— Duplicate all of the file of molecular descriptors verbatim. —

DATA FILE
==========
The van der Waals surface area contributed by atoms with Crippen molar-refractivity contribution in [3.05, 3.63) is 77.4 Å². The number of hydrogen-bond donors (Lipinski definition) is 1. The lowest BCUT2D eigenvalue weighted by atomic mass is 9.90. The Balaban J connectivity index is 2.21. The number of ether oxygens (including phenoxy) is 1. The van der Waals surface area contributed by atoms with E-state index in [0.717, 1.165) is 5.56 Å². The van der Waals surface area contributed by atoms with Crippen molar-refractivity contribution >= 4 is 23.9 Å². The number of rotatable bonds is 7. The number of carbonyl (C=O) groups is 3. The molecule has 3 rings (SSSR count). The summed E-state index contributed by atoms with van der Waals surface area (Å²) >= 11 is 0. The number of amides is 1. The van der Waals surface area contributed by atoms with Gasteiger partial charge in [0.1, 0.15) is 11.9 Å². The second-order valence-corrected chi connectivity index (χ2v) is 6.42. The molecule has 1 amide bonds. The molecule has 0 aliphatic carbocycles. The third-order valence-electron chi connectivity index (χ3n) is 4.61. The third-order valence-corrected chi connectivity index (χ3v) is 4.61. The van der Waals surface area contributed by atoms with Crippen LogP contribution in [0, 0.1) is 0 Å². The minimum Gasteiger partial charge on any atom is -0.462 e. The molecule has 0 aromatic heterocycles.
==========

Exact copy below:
The van der Waals surface area contributed by atoms with Crippen molar-refractivity contribution in [3.05, 3.63) is 77.4 Å². The number of hydrogen-bond donors (Lipinski definition) is 1. The lowest BCUT2D eigenvalue weighted by atomic mass is 9.90. The Balaban J connectivity index is 2.21. The number of ether oxygens (including phenoxy) is 1. The van der Waals surface area contributed by atoms with E-state index in [0.717, 1.165) is 5.56 Å². The van der Waals surface area contributed by atoms with Crippen molar-refractivity contribution >= 4 is 23.9 Å². The number of rotatable bonds is 7. The number of carbonyl (C=O) groups is 3. The molecule has 3 rings (SSSR count). The summed E-state index contributed by atoms with van der Waals surface area (Å²) >= 11 is 0. The number of amides is 1. The van der Waals surface area contributed by atoms with Gasteiger partial charge in [0.1, 0.15) is 11.9 Å². The second-order valence-corrected chi connectivity index (χ2v) is 6.42. The molecule has 1 amide bonds. The molecule has 0 aliphatic carbocycles. The third-order valence-electron chi connectivity index (χ3n) is 4.61. The third-order valence-corrected chi connectivity index (χ3v) is 4.61. The van der Waals surface area contributed by atoms with Crippen LogP contribution in [0, 0.1) is 0 Å². The minimum Gasteiger partial charge on any atom is -0.462 e. The molecule has 0 aromatic heterocycles.